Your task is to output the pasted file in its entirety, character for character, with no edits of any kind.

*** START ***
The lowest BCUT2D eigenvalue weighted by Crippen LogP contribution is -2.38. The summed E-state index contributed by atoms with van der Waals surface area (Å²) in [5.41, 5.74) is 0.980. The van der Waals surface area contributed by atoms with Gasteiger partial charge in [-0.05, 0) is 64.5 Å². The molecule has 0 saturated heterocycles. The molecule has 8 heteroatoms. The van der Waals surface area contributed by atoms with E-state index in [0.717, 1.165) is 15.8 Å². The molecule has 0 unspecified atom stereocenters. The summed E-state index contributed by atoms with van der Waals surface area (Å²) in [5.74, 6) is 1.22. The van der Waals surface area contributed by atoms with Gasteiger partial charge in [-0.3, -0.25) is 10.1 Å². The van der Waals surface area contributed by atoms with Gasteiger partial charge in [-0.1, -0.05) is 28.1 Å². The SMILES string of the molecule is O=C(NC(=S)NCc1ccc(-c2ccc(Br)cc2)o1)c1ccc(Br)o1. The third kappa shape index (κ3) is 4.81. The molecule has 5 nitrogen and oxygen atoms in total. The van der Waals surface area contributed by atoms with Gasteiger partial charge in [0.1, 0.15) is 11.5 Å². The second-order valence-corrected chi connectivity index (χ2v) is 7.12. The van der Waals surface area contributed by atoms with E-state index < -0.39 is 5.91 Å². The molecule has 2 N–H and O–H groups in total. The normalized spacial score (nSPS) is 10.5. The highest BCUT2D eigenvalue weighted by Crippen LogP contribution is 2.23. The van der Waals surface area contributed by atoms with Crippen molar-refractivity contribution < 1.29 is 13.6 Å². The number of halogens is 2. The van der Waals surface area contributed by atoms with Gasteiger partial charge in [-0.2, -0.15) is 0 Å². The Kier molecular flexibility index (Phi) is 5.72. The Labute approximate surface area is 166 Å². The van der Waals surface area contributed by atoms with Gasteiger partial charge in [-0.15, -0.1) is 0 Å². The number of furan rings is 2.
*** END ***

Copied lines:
The lowest BCUT2D eigenvalue weighted by Crippen LogP contribution is -2.38. The summed E-state index contributed by atoms with van der Waals surface area (Å²) in [5.41, 5.74) is 0.980. The van der Waals surface area contributed by atoms with Gasteiger partial charge in [-0.05, 0) is 64.5 Å². The molecule has 0 saturated heterocycles. The molecule has 8 heteroatoms. The van der Waals surface area contributed by atoms with E-state index in [0.717, 1.165) is 15.8 Å². The molecule has 0 unspecified atom stereocenters. The summed E-state index contributed by atoms with van der Waals surface area (Å²) in [5.74, 6) is 1.22. The van der Waals surface area contributed by atoms with Gasteiger partial charge in [-0.3, -0.25) is 10.1 Å². The van der Waals surface area contributed by atoms with Gasteiger partial charge in [-0.1, -0.05) is 28.1 Å². The SMILES string of the molecule is O=C(NC(=S)NCc1ccc(-c2ccc(Br)cc2)o1)c1ccc(Br)o1. The third kappa shape index (κ3) is 4.81. The molecule has 5 nitrogen and oxygen atoms in total. The van der Waals surface area contributed by atoms with Gasteiger partial charge in [0.1, 0.15) is 11.5 Å². The second-order valence-corrected chi connectivity index (χ2v) is 7.12. The van der Waals surface area contributed by atoms with E-state index < -0.39 is 5.91 Å². The molecule has 2 N–H and O–H groups in total. The normalized spacial score (nSPS) is 10.5. The highest BCUT2D eigenvalue weighted by Crippen LogP contribution is 2.23. The van der Waals surface area contributed by atoms with Crippen molar-refractivity contribution < 1.29 is 13.6 Å². The number of halogens is 2. The van der Waals surface area contributed by atoms with Gasteiger partial charge in [-0.2, -0.15) is 0 Å². The Kier molecular flexibility index (Phi) is 5.72. The Labute approximate surface area is 166 Å². The van der Waals surface area contributed by atoms with Gasteiger partial charge in [-0.15, -0.1) is 0 Å². The number of furan rings is 2.